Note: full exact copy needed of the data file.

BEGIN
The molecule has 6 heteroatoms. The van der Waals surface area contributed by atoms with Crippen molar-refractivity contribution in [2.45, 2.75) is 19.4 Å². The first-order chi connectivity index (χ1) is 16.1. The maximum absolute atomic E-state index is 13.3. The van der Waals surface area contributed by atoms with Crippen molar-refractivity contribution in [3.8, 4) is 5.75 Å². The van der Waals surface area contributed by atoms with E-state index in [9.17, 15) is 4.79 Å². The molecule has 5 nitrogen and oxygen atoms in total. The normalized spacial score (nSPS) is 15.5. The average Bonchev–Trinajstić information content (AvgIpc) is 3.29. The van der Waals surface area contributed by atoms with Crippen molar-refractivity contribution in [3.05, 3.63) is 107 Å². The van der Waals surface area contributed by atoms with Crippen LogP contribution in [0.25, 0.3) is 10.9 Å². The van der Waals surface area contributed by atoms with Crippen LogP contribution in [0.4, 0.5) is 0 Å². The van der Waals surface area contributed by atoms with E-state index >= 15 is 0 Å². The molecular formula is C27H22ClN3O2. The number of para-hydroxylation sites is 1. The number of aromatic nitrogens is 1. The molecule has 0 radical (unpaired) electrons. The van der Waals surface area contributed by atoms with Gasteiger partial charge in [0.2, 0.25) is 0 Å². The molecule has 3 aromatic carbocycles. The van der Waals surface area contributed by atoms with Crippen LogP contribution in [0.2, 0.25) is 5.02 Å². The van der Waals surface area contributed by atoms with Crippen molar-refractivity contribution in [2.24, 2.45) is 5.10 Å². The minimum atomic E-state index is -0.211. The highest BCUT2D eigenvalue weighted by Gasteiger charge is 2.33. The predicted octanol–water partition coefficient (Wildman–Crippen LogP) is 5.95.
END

The molecule has 6 heteroatoms. The van der Waals surface area contributed by atoms with Crippen molar-refractivity contribution in [2.45, 2.75) is 19.4 Å². The first-order chi connectivity index (χ1) is 16.1. The maximum absolute atomic E-state index is 13.3. The van der Waals surface area contributed by atoms with Crippen molar-refractivity contribution in [3.8, 4) is 5.75 Å². The van der Waals surface area contributed by atoms with E-state index in [9.17, 15) is 4.79 Å². The molecule has 5 nitrogen and oxygen atoms in total. The normalized spacial score (nSPS) is 15.5. The average Bonchev–Trinajstić information content (AvgIpc) is 3.29. The van der Waals surface area contributed by atoms with Crippen molar-refractivity contribution in [3.05, 3.63) is 107 Å². The van der Waals surface area contributed by atoms with Crippen LogP contribution in [0.25, 0.3) is 10.9 Å². The van der Waals surface area contributed by atoms with Crippen LogP contribution in [0.4, 0.5) is 0 Å². The van der Waals surface area contributed by atoms with E-state index >= 15 is 0 Å². The molecular formula is C27H22ClN3O2. The number of para-hydroxylation sites is 1. The number of aromatic nitrogens is 1. The molecule has 0 radical (unpaired) electrons. The van der Waals surface area contributed by atoms with Gasteiger partial charge in [0.2, 0.25) is 0 Å². The molecule has 3 aromatic carbocycles. The van der Waals surface area contributed by atoms with Crippen LogP contribution in [0.2, 0.25) is 5.02 Å². The van der Waals surface area contributed by atoms with Crippen molar-refractivity contribution in [2.24, 2.45) is 5.10 Å². The minimum atomic E-state index is -0.211. The highest BCUT2D eigenvalue weighted by Gasteiger charge is 2.33. The predicted octanol–water partition coefficient (Wildman–Crippen LogP) is 5.95.